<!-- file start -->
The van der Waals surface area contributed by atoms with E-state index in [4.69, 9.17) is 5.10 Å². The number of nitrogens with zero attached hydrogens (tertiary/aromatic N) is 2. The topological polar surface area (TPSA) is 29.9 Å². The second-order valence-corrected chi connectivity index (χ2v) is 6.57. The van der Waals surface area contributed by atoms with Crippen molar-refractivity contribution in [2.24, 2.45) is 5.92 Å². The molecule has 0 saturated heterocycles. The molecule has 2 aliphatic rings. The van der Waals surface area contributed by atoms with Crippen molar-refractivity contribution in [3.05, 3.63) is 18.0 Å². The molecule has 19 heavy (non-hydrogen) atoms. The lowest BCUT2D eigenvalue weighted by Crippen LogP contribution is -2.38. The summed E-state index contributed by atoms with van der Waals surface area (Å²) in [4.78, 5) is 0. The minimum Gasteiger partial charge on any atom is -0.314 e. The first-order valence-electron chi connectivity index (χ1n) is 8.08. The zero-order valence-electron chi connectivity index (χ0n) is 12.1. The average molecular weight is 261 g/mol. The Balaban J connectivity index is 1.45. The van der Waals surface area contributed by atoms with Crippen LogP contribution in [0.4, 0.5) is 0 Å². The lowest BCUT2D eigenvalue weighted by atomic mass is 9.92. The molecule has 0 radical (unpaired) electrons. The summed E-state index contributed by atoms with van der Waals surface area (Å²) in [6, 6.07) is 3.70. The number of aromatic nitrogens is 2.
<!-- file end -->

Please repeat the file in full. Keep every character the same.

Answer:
The van der Waals surface area contributed by atoms with E-state index in [4.69, 9.17) is 5.10 Å². The number of nitrogens with zero attached hydrogens (tertiary/aromatic N) is 2. The topological polar surface area (TPSA) is 29.9 Å². The second-order valence-corrected chi connectivity index (χ2v) is 6.57. The van der Waals surface area contributed by atoms with Crippen molar-refractivity contribution in [2.24, 2.45) is 5.92 Å². The molecule has 0 saturated heterocycles. The molecule has 2 aliphatic rings. The van der Waals surface area contributed by atoms with Crippen molar-refractivity contribution in [3.05, 3.63) is 18.0 Å². The molecule has 19 heavy (non-hydrogen) atoms. The lowest BCUT2D eigenvalue weighted by Crippen LogP contribution is -2.38. The summed E-state index contributed by atoms with van der Waals surface area (Å²) in [4.78, 5) is 0. The minimum Gasteiger partial charge on any atom is -0.314 e. The first-order valence-electron chi connectivity index (χ1n) is 8.08. The zero-order valence-electron chi connectivity index (χ0n) is 12.1. The average molecular weight is 261 g/mol. The Balaban J connectivity index is 1.45. The van der Waals surface area contributed by atoms with Crippen LogP contribution in [0.4, 0.5) is 0 Å². The lowest BCUT2D eigenvalue weighted by atomic mass is 9.92. The molecule has 0 radical (unpaired) electrons. The summed E-state index contributed by atoms with van der Waals surface area (Å²) in [6, 6.07) is 3.70. The number of aromatic nitrogens is 2.